For a long time, the term “root canal” carried a negative connotation, but the common misconceptions associated with endodontic treatment have been invalidated. Due to anesthetics, modern technologies, and precision techniques, the days of painful root canal procedures are gone. Today, the treatment truly relieves pain. Patients considering a root canal may not know what to expect, so Drs. Thanasi and Maria Loukas seek to answer other important questions you may have regarding this endodontic procedure.
Q: Why do I need a root canal?
Endodontic treatment is necessary when the pulp inside the sterile chamber of a tooth becomes infected and inflamed. The pulp is comprised of nerves and blood vessels, and it is through the nerve in the pulp that temperature and pain are perceived. An infection affecting the pulp can be caused by deep decay or trauma.
Q: What are the symptoms of a root canal infection?
Again, pain and temperature are perceived through the pulp, so sharp, intense pain while chewing could be a sign of infection. Other symptoms include increased sensitivity to hot or cold, a lingering dull ache, tenderness, or swelling of the gums around the affected tooth. If you experience any of these symptoms, schedule an appointment with Dr. Thanasi Loukas or Dr. Maria Loukas as soon as possible. If root canal treatment is required, damage to the tooth and the pain you experience will only worsen over time.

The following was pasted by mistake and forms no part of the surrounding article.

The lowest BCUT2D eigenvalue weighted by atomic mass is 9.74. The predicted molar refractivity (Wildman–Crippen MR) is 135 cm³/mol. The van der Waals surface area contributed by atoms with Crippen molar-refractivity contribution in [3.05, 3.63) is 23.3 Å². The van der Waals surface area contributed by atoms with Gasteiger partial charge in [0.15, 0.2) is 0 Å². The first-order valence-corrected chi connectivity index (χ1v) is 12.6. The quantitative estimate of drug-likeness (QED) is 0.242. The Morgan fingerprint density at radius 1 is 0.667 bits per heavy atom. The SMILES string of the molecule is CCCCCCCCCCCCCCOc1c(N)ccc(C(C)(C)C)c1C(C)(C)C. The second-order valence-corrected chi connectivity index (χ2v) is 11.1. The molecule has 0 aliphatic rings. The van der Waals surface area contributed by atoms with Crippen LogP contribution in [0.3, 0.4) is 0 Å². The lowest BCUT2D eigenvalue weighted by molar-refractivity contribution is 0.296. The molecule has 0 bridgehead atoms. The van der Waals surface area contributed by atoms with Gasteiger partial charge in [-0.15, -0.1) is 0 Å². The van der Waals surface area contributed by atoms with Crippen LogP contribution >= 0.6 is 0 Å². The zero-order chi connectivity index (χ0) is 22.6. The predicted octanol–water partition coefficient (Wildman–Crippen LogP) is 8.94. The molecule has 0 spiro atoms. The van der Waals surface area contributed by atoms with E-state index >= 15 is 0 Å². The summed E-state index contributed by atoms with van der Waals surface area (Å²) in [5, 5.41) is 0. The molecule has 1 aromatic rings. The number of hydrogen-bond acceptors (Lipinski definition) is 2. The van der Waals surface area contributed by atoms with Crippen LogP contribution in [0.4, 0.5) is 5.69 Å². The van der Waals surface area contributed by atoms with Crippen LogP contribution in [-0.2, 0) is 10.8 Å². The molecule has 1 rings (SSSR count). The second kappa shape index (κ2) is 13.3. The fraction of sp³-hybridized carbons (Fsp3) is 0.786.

Q: What occurs during a root canal procedure?
First, the patient will be administered anesthesia to numb the tooth and the surrounding area, which will relieve pain and make the procedure more comfortable. The dentist will create a small opening in the surface of the tooth to gain access to the pulp. Then, after removing infected tissue from the inside of the tooth, the canal will be cleaned and disinfected before being filled with a root canal material, called gutta percha. This will seal the canals and deter infection. The dentist will secure a crown over your tooth to complete your appointment.
Q: What can I expect after the procedure?
Your tooth will feel tender and sensitive for a few days, and you should eat soft food for 48 hours following endodontic treatment. We recommend chewing on the untreated side of your mouth, because the treated tooth will have contact sensitivity. Then, a follow-up appointment will be scheduled.
About the Authors: To schedule an appointment with Loukas General Dentistry, please call (847) 696-1919. Our office is located conveniently near the intersection of Cumberland and Higgins in Park Ridge, Illinois.